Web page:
• Ha! Well, the HealthKit/WatchKit thing should be interesting.

          Every time I type that, I want to type HeathKit.

      • papernoise

        you can do heart beat to bpm with an arduino and a simple pulse sensor. and will only cost you 30 bucks.

    • djhokey

      Or have the users in the crowd sync their average heart to the DJ to help out with the set

      • Jakob Penca

        and those who are creatively inclined will be able to control LFOs with dick pics

    • lala

      I can’t dance to his ^^

      • Lala

        This

    • mercury

      Normal resting heart rate is about 60-100 BPM, so how do you suggest that would work?

      • eshefer

        “how do you suggest that would work?”

        very badly, of course.

        joking aside, and the original idea WAS intended as a joke, there might be ways around this.

        it doesn’t have to be a 1:1 transition, 1:2 would bring a range of 120 – 200 which is a bit on the up tempo side, but doable in a dj set environment. another option would be to use only changes in heart beat as indicators to slow or speed up the BPM.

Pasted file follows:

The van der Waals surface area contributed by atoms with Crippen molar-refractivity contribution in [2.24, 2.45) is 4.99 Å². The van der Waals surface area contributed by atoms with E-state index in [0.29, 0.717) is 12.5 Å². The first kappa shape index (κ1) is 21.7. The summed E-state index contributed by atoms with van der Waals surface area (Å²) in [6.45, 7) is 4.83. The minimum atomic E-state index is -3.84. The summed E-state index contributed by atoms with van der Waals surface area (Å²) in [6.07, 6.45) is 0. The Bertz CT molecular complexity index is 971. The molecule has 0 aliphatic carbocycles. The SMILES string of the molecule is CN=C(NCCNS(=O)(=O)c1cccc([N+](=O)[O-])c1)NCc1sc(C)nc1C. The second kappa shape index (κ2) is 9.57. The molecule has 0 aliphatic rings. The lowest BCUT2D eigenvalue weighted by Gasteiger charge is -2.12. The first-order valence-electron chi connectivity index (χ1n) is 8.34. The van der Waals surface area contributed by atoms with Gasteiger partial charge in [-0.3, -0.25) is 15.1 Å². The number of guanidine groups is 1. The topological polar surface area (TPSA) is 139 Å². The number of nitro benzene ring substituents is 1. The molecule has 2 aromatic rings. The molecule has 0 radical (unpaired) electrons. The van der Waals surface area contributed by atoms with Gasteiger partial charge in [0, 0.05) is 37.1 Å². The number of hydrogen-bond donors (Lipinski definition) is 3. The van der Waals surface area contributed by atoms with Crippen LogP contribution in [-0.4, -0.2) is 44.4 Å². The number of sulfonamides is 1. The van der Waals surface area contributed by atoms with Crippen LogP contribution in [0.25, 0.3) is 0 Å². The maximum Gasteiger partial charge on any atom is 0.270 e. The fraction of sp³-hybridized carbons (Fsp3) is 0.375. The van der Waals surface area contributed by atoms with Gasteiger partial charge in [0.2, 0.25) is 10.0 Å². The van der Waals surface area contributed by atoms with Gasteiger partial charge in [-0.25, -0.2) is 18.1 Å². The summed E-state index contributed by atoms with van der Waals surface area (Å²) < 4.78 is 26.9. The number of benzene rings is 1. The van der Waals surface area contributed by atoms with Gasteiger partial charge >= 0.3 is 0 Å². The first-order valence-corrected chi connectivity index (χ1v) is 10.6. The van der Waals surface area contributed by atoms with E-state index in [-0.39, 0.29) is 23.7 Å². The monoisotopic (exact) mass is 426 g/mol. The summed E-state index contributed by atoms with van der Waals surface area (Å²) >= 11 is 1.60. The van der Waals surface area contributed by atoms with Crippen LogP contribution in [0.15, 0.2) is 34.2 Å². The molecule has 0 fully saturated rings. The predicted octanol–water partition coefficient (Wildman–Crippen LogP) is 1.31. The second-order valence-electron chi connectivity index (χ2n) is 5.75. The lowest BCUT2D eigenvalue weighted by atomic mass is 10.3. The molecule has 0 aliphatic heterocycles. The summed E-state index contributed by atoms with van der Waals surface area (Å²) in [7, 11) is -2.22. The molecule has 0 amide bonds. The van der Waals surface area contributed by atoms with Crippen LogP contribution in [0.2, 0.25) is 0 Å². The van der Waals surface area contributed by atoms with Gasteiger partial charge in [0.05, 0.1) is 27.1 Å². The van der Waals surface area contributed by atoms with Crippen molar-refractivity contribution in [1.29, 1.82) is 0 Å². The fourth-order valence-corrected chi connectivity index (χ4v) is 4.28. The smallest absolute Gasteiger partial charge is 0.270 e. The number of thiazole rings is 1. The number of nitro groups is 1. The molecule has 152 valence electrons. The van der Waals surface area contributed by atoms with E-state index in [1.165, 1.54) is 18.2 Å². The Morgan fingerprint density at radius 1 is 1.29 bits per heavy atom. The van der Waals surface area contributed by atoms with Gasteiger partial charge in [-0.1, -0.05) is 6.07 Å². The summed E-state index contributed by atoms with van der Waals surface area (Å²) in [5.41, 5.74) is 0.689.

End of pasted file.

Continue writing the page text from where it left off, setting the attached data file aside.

but still, I’m not sure this would be applicable in a traditional DJ set, however… it WOULD be useful for training, for example matching the next track that would play on the iPhone according to the heart beat, or exercise profile (which can be determined by analysing heartbeataccelerometergyro data).

        • mercury

          it wasn’t a bad joke, i have always thought this would be interesting, just don’t know how it would be done practically. observationally, in some tribal societies, the beat starts to march the exercise heart rate during ritual chants.

          • Frank

            Hi,

            interesting, could you please post some links on this topic?

            ” in some tribal societies, the beat starts to march the exercise heart rate during ritual chants.”

  • Eshefer

    How about BPM sync to heart beat?

    • Eshefer

      I can see in my mind the future of DJing. literally running to get the tempo up, and taking a nap for chilling out the crowd.

    • Jakob Penca

      yea pretty sure every music dev on this planet had this same silly idea some time in the last few days ๐Ÿ˜€

      • eshefer

        yup ๐Ÿ™‚

        • Ha! Well, the HealthKit/WatchKit thing should be interesting.

          Every time I type that, I want to type HeathKit.

      • papernoise

        you can do heart beat to bpm with an arduino and a simple pulse sensor. and will only cost you 30 bucks.